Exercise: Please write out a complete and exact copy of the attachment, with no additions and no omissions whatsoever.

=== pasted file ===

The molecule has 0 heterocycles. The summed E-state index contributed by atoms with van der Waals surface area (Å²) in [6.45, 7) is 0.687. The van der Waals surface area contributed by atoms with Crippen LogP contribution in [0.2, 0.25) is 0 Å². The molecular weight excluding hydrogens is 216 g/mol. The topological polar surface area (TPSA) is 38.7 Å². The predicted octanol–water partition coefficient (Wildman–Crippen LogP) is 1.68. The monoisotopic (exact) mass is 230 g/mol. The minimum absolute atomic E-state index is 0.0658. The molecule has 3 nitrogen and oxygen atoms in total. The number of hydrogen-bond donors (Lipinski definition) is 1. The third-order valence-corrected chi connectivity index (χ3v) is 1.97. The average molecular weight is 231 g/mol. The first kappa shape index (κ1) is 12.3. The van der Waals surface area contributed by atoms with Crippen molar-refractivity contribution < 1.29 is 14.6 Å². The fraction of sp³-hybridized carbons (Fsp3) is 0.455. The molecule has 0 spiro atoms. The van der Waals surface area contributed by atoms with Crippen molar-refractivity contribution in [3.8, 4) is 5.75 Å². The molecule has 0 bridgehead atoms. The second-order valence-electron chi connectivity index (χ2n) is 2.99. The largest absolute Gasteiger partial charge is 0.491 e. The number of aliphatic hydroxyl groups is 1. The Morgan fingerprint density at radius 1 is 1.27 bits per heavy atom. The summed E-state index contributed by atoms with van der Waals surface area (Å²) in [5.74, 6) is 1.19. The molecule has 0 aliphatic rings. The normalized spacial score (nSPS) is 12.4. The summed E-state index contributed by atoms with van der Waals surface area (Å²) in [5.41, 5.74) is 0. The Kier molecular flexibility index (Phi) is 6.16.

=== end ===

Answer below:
The molecule has 0 heterocycles. The summed E-state index contributed by atoms with van der Waals surface area (Å²) in [6.45, 7) is 0.687. The van der Waals surface area contributed by atoms with Crippen LogP contribution in [0.2, 0.25) is 0 Å². The molecular weight excluding hydrogens is 216 g/mol. The topological polar surface area (TPSA) is 38.7 Å². The predicted octanol–water partition coefficient (Wildman–Crippen LogP) is 1.68. The monoisotopic (exact) mass is 230 g/mol. The minimum absolute atomic E-state index is 0.0658. The molecule has 3 nitrogen and oxygen atoms in total. The number of hydrogen-bond donors (Lipinski definition) is 1. The third-order valence-corrected chi connectivity index (χ3v) is 1.97. The average molecular weight is 231 g/mol. The first kappa shape index (κ1) is 12.3. The van der Waals surface area contributed by atoms with Crippen molar-refractivity contribution < 1.29 is 14.6 Å². The fraction of sp³-hybridized carbons (Fsp3) is 0.455. The molecule has 0 spiro atoms. The van der Waals surface area contributed by atoms with Crippen molar-refractivity contribution in [3.8, 4) is 5.75 Å². The molecule has 0 bridgehead atoms. The second-order valence-electron chi connectivity index (χ2n) is 2.99. The largest absolute Gasteiger partial charge is 0.491 e. The number of aliphatic hydroxyl groups is 1. The Morgan fingerprint density at radius 1 is 1.27 bits per heavy atom. The summed E-state index contributed by atoms with van der Waals surface area (Å²) in [5.74, 6) is 1.19. The molecule has 0 aliphatic rings. The normalized spacial score (nSPS) is 12.4. The summed E-state index contributed by atoms with van der Waals surface area (Å²) in [5.41, 5.74) is 0. The Kier molecular flexibility index (Phi) is 6.16.